On a completely unrelated topic, I went on another bike tour today with two of my friends who are also singing in Berlin. Between the three of us, we are representing all three opera houses - my friend Heidi Stober is singing at the Deutsche Opera, and Maureen McKay is at the Kommische Oper. Here are some photos - okay, mostly for my mom and dad - but the rest of you can see 'em too if you want.

Three opera chicks on bikes:

Sneaking away from the tour to take a photo in front of the sign with my name and the Staatsoper looming in the background:

Action shot:

The light was so beeeeeeeyoutiful as the sun was setting:

I took this yesterday of the church near my house just after a plane made that air streak in the sky:

Friday, September 18, 2009

Oh what a night

One debut at the Berlin Staatsoper DOWN!

So, it went pretty well. There are ALWAYS things I can complain about, but all things considered, tonight was a success. I remembered most everything, I didn't have any horrible gaffes, and I actually enjoyed myself quite a lot. Even the first aria, which can kind of be a bitch with nerves, was actually enjoyable. I'll write a more in depth description of everything that happened soon, but I just wanted all of you who've been following my journey to know that tonight went well, and I'm very happy.

Wednesday, September 16, 2009

What's normal?

Normally, in my life as I've known it so far, this week would have been tech week. Tonight probably would have been my final dress rehearsal since Friday is my first performance. But this hasn't been like other gigs I've had, so instead of getting all stressed during tech week and worrying about the whole lead up to the performance, this is what I've been doing instead.

Here I am at a Beer Garden next to the zoo in Tiergarten, the big central park of Berlin. I'm drinking this weird half beer, half lemonade concoction.

This is me having fun inside one of the art installations at the Hamburger Bahnhof, Berlin's contemporary art museum housed in a former train station.

Oh, I've been practicing on my own, singing through the role every so often to keep it in my voice, and going through the staging (in my head) as I walk down the street, and (for reals) in my living room. But I know myself, and the more I can psychologically convince myself that this isn't some big premiere, or debut, but just, let's say, the third or fourth performance in a run of Barber of Seville's, the better off I'll be. So I'm trying to live my life, keep myself normalized, not psych myself out, and keep myself both mentally and physicaly healthy and happy. So far it's working, and after a day of museum hopping and beer guzzling (okay, not really - I only drank half of that lemony thing), I'm ready to get into my bed and sleep in until tomorrow morning. And I should be able to sleep in, because the other project I embarked upon this week was covering the floor to ceiling windows in my bedroom with aluminum foil to keep out the light. I made a joke on facebook that I would either get plenty of sleep or be roasted like a turkey. So far no cranberries have been served alongside my legs, so I'm sticking with the plan.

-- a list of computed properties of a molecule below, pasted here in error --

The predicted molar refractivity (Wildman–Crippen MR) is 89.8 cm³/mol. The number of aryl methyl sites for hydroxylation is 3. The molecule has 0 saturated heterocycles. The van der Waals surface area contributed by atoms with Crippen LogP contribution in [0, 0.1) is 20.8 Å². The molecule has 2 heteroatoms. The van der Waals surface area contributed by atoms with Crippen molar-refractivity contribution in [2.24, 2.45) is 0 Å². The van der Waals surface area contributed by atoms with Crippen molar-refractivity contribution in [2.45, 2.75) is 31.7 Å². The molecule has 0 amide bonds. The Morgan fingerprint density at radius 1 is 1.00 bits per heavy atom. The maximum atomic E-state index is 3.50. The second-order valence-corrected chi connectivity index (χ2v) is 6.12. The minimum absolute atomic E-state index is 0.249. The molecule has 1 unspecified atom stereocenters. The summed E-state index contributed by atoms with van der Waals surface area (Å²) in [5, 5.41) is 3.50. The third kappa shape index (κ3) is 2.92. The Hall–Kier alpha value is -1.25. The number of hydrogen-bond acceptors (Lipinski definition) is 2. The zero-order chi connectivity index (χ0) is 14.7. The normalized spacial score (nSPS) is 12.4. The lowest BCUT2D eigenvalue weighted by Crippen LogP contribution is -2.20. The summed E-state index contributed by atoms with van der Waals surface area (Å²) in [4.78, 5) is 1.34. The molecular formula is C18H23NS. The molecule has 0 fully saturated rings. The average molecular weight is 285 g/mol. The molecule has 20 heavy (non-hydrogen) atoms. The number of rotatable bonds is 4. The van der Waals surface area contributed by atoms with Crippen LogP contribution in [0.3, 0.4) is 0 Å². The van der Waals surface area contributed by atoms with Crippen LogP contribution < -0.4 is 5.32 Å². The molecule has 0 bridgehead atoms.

Saturday, September 12, 2009

Biking Berlin

Earlier this afternoon, when I was speaking to my parents on the phone and I told my mother that I was going to take a 4 hour bike tour of Berlin, she said "YOU are taking a BIKE TOUR? When was the last time you were even on a bike?" And she had a point. It was probably when I was about 9 years old.

Nonetheless, I just had this feeling that I really wanted to take a bike tour of Berlin, because it is such a friendly city for bicyclists, and because I wanted to get my bearings and figure out where things were in relation to one another, and learn some history about all the famous monuments I've just been staring at dumbly and trying (mostly unsuccessfully) to take arty photos of with my new camera.

Well, let me tell you, not only was it the best thing I've done in Berlin so far, but it was seriously one of the most fun things I've done in a really long time, period. Our tour guide was this funny, bright british guy named Tom, who was full of energy, humor, and a lot of really interesting information. The thing that amazed me initially about this tour was the fact that here we had 20 tourists on bicycles, riding through traffic and pedestrians, and later on in the evening - IN THE DARK - and they didn't so much as have us sign a waiver. In fact, we didn't even pay them until we returned from the tour, which lasted closer to 5 hours. In the litigious U.S., such a relaxed attitude would be impossible. But here in Berlin, they just take it easy.

Anyway, if you are coming to Berlin for even just a few days, run, don't walk to Fat Tire Bicycle tours and take one of these fascinating fun tours. The first thing about it that was just so fun for me was the being on a bike part. Since I haven't ridden a bike since I was a kid, there was something very magical and freeing about gliding around on two wheels. I felt like yelling "Wheeeeeeeeeeeeeee!!!!!!" a lot, but I restrained myself. I did however, have several very close calls where I almost either had collisions or accidents because of my lack of riding skills. The first time, ironically, we were pulling into the square next to the Staatsoper, and when I was pedaling in between two columns, I misjudged and almost went flying onto the cobblestone street. That would have been convenient; "Tom, be a dear and run inside the stage door there and tell them I won't be able to sing on Friday because I've broken my leg." The second time, I sort of half collided wheels with the tour-guide and veered off into the grass on a down hill slope heading right into the river. When that happened it was dark, which would have added to the problems had I actually fallen into the river, but luckily again, I was able to recover. But seriously, how do they operate those tours every day and not have people falling off their bikes and into rivers?? Or am I just the most un-coordinated bike rider to ever grace the streets of Berlin?